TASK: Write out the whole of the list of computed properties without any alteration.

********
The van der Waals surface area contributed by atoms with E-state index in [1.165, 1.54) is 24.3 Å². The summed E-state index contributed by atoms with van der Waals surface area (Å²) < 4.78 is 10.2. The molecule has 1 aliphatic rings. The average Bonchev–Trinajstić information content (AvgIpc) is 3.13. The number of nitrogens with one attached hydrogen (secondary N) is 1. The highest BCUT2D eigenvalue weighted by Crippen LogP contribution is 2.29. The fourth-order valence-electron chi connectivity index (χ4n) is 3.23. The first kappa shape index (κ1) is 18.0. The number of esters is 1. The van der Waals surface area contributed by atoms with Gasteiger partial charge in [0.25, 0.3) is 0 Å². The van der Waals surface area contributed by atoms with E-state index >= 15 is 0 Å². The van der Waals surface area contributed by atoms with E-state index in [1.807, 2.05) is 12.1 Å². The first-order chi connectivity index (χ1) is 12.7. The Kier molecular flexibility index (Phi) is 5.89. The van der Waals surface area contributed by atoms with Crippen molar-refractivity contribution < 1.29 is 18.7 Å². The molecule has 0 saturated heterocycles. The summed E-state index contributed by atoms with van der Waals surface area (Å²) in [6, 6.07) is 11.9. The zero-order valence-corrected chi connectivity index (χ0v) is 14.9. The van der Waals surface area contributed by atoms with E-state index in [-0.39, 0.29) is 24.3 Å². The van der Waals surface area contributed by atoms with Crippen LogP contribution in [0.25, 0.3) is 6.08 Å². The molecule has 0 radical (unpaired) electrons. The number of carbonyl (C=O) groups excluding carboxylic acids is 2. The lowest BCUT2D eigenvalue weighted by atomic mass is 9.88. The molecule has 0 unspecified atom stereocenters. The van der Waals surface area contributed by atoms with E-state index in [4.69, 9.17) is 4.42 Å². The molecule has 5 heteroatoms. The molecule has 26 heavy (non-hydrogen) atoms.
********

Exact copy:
The van der Waals surface area contributed by atoms with E-state index in [1.165, 1.54) is 24.3 Å². The summed E-state index contributed by atoms with van der Waals surface area (Å²) < 4.78 is 10.2. The molecule has 1 aliphatic rings. The average Bonchev–Trinajstić information content (AvgIpc) is 3.13. The number of nitrogens with one attached hydrogen (secondary N) is 1. The highest BCUT2D eigenvalue weighted by Crippen LogP contribution is 2.29. The fourth-order valence-electron chi connectivity index (χ4n) is 3.23. The first kappa shape index (κ1) is 18.0. The number of esters is 1. The van der Waals surface area contributed by atoms with Gasteiger partial charge in [0.25, 0.3) is 0 Å². The van der Waals surface area contributed by atoms with E-state index >= 15 is 0 Å². The van der Waals surface area contributed by atoms with E-state index in [1.807, 2.05) is 12.1 Å². The first-order chi connectivity index (χ1) is 12.7. The Kier molecular flexibility index (Phi) is 5.89. The van der Waals surface area contributed by atoms with Crippen molar-refractivity contribution < 1.29 is 18.7 Å². The molecule has 0 saturated heterocycles. The summed E-state index contributed by atoms with van der Waals surface area (Å²) in [6, 6.07) is 11.9. The zero-order valence-corrected chi connectivity index (χ0v) is 14.9. The van der Waals surface area contributed by atoms with E-state index in [-0.39, 0.29) is 24.3 Å². The van der Waals surface area contributed by atoms with Crippen LogP contribution in [0.25, 0.3) is 6.08 Å². The molecule has 0 radical (unpaired) electrons. The number of carbonyl (C=O) groups excluding carboxylic acids is 2. The lowest BCUT2D eigenvalue weighted by atomic mass is 9.88. The molecule has 0 unspecified atom stereocenters. The van der Waals surface area contributed by atoms with E-state index in [4.69, 9.17) is 4.42 Å². The molecule has 5 heteroatoms. The molecule has 26 heavy (non-hydrogen) atoms.